Parent-reported differences between school-aged girls and boys on the autism spectrum

Rebecca Sutherland*, Antoinette Hodge, Susan Bruck, Debra Costley, Helen Klieve

*Corresponding author for this work

Research output: Contribution to journalArticle

23 Citations (Scopus)

Abstract

More boys than girls are diagnosed with autism spectrum disorder; however, there are conflicting findings about whether they differ in their presentation. This study involved a survey of parents of school-aged children on the autism spectrum (171 parents of girls and 163 parents of boys) that was distributed via social media. The surveys provided insights regarding the characteristics of boys and girls (as perceived by parents) as well as some demographic information. There were very few differences reported regarding communication and social strengths and difficulties of boys and girls with autism. No differences were reported in the number of boys and girls on the autism spectrum with special interests or repetitive behaviours; however, significant differences were found in the types of special interests with boys and girls showing generally interests along traditional gender lines. Qualitative analysis of open comments indicated that some parents of girls on the autism spectrum described their daughter as trying to hide or mask her difficulties more but no parents of boys on the spectrum described this phenomenon.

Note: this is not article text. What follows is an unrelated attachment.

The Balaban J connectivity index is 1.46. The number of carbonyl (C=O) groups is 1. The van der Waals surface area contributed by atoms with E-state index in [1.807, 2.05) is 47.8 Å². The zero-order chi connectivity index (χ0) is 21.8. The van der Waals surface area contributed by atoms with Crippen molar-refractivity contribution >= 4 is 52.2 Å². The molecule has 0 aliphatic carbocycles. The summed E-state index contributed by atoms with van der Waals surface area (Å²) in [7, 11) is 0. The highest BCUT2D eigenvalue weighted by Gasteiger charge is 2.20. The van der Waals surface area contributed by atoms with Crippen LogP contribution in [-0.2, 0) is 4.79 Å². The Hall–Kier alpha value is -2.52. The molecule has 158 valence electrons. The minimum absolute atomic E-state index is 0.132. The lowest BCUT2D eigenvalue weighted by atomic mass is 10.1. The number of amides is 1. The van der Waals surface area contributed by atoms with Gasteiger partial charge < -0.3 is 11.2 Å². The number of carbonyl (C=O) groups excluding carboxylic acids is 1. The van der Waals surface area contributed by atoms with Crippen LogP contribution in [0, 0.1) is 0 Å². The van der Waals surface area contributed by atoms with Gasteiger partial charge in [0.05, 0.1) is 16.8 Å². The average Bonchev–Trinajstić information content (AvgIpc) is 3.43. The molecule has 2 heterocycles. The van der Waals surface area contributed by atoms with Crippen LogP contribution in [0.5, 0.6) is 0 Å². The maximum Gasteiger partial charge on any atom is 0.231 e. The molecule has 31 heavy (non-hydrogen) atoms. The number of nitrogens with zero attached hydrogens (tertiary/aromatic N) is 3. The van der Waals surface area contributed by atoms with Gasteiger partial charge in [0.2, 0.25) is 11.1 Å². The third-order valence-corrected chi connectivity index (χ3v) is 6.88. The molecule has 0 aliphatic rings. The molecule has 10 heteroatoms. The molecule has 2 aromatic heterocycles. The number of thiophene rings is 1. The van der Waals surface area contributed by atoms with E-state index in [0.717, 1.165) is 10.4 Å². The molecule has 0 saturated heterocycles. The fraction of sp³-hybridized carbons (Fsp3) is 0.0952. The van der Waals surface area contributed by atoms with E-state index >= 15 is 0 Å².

Original languageEnglish
Pages (from-to)785-794
Number of pages10
JournalAutism
Volume21
Issue number6
DOIs
Publication statusPublished - Aug 2017
Externally publishedYes

Keywords

  • autism spectrum disorder
  • gender
  • school-aged children

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